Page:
Advocacy Day has taken place annually for many years. It is an important day for legislators to be exposed to the profession. In the past, this day has been planned by the Missouri Association for MFT (Missouri interest network for AAMFT). However, this interest network recently changed to MOKAN (Missouri and Kansas) and the advocacy piece was dropped and picked up by leaders for Missouri Family Team. The day was advertised to all AAMFT members in Missouri and presented on during the MOKAN conference in March. This was a first-time experience for me and there were many learning opportunities.
How the day was organized
In the state of Missouri we are privileged to have two lobbyists we work closely with. The lobbyists set up the individual meetings, made introductions, and provided background information of each legislator to help inform us on who we were speaking to. We had a group of 3 practicing clinicians and 5 MFT students.
The day began with no specific agenda other than meeting with legislators and advocating for MFT professionals. Soon after we all gathered, we were introduced as a group to the House Chambers. The capital is a very busy place and people have important places to be. For newcomers or those not comfortable with politics, the fast pace could be overwhelming. We were grateful to have our lobbyist who knew the place and people well. While some meetings took place in a more formal setting, others took place in a hallway or over lunch. None the less, each conversation was fruitful. I was able to connect with my representative who has a daughter with a PhD in Marriage and Family Therapy.
Over lunch we had three legislators join us. During this time, we learned some background information on each of them and their personal connections with family and mental health services. Lunch time also provided a space to illustrate the wide variety of services and skills a Marriage and Family Therapist can provide. One legislator was a Senator from urban St. Louis and the other was a representative from a very rural area of Missouri. Yet, the mental and relational health needs of their constituents had more in common than they could have expected.
We had a total of 5 students from the University of Central Missouri’s MFT cohort. They happened the be the first graduating cohort from UCM. The following are short excerpts from their experiences:
Erin Bauer: “I am preparing to graduate in a few weeks with my master’s degree in Marriage and Family Therapy. I met with my senator and state representative, as I live in St. Clair county. I am excited to someday bring my services to my rural community. I truly appreciate the opportunity to meet with you all and thank you for giving us an opportunity of being Medicaid providers.”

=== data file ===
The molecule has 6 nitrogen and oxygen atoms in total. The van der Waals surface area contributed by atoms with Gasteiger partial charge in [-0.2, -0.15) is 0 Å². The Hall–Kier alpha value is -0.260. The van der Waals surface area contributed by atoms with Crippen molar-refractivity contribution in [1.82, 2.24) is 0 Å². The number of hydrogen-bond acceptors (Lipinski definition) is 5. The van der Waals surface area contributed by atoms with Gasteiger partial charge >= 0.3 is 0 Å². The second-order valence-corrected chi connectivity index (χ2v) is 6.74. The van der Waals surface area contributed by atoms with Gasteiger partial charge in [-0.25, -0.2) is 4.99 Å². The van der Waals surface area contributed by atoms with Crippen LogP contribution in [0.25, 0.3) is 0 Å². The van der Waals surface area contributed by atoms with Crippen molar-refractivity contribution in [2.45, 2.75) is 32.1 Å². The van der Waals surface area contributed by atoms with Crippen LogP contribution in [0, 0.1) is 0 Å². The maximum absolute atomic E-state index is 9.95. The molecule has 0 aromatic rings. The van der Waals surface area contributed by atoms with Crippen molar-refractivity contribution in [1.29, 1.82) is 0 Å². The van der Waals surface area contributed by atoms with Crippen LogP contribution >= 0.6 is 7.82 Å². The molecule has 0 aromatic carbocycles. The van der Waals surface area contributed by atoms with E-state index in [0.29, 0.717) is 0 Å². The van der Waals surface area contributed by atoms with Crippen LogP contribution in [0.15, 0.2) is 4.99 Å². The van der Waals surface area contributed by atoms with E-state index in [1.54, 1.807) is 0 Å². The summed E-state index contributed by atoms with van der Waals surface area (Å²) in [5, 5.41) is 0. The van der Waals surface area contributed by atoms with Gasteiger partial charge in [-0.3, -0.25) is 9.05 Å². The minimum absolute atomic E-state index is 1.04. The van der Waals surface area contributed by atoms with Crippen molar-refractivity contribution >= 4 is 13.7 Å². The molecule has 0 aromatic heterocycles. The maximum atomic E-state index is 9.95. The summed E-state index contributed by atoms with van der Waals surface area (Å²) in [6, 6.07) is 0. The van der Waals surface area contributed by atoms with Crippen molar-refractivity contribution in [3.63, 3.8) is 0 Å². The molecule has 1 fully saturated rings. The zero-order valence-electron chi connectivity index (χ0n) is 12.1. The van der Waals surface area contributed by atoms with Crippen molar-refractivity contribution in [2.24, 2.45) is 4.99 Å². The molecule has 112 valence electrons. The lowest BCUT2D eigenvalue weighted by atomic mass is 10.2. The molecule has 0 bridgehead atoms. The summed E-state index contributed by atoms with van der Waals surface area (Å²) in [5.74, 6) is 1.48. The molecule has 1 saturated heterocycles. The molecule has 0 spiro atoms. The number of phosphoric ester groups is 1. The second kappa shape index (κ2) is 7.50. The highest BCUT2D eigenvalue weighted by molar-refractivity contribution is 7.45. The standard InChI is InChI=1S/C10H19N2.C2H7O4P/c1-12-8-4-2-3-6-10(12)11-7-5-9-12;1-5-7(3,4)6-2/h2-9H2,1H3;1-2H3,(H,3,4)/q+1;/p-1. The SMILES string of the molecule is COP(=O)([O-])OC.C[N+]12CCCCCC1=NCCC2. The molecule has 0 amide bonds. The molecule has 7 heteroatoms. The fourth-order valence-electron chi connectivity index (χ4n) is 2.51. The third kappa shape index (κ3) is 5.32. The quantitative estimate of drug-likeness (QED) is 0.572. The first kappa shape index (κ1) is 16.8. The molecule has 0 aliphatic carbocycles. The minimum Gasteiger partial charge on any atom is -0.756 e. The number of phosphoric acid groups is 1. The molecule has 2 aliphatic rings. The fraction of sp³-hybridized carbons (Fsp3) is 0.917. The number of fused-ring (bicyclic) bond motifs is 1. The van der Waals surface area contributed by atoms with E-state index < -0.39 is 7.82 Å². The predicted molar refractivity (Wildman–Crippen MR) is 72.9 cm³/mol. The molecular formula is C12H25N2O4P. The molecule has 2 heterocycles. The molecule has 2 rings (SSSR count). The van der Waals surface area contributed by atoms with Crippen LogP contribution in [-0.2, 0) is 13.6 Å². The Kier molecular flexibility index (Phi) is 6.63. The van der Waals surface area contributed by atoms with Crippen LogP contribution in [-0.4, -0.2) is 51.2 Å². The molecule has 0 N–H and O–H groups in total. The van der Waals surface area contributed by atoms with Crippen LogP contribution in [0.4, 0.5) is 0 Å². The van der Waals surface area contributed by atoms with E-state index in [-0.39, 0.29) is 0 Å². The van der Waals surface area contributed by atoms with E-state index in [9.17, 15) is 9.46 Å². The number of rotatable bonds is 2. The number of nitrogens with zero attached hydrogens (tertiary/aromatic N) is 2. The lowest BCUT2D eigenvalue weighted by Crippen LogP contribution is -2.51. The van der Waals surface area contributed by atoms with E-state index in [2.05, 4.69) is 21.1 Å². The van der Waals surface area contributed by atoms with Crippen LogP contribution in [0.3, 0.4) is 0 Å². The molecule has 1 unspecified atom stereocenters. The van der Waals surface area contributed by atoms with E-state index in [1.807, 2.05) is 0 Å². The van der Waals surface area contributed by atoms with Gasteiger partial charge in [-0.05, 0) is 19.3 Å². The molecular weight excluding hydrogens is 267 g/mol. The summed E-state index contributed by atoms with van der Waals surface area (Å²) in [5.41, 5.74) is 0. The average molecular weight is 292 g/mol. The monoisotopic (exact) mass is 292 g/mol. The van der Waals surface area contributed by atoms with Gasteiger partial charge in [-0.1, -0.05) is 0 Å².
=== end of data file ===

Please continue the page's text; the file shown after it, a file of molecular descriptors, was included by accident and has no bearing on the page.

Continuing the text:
Blake Dorsey: “In our MFT graduate program, advocacy for your profession has been a major theme. I was able to share my story working at a community residential treatment center and potentially as a school-based family therapist for my surrounding area. When talking with my legislators, Rep. Dan Houx and Sen. Denny Hoskins, they both shared the importance of having mental health professionals in the school system and valued my impact on the community working with those with substance use disorders. It was exciting to see my legislators interested in MFT work and the influence that we have in our areas.”
Keosha Fulcher: “I felt really honored in participating in this day and communicating with various senators and representatives about our work as Marriage and Family Therapists. Currently, I am a therapist at Survival Adult Abuse Center, Inc. in Warrensburg, MO and I was able to talk to Senators Ian Mackey and Brian Williams from St. Louis County about my role as a therapist in a domestic violence setting. I feel honored to be part of the Marriage and Family Therapy world.”
Nicole R. Larkin: “Having the opportunity to share the need of our profession to those who have the gift to speak for the people was enlightening and powerful. It was such a pleasure to stand alongside those who feel just as strongly as I do in our state’s capital to advocate for change, in not only our profession, but also those unique members of our communities.”
Amanda McCullough: “It meant a great deal to me to be able to be a part of advocating for our field with our state elected officials. I think it helps us grow as professionals to stand for our field, and for our clients. As Marriage and Family Therapists, we bring a different perspective to the table and we know that interacting with those larger systems has an effect on our clients. I especially appreciated the opportunity to talk to our elected officials, not in support of any bill, but to say thank you for supporting the creation of our program, and to tell them that we are already offering our services in our communities.”
The importance of building the relationships with our legislators at the capital can not go understated. Soon after the Advocacy Day there was policy up for discussion that would have directly threatened the profession. Should it have gone further - thankfully it will not - having these personal contacts to fall back on is irreplaceable. Phone calls as a constituent are always a great place to start. But having an Advocacy Day with a time and place to have more specific conversations helps expand our reach. It provides a specific conversation to fall back on and gives a personal story to what they might otherwise just see as a vote. If you have an idea of getting together an Advocacy Day in your own state, I'd highly recommend it.
Sally Hodges, MS, PLMFT
Missouri Family TEAM, Chair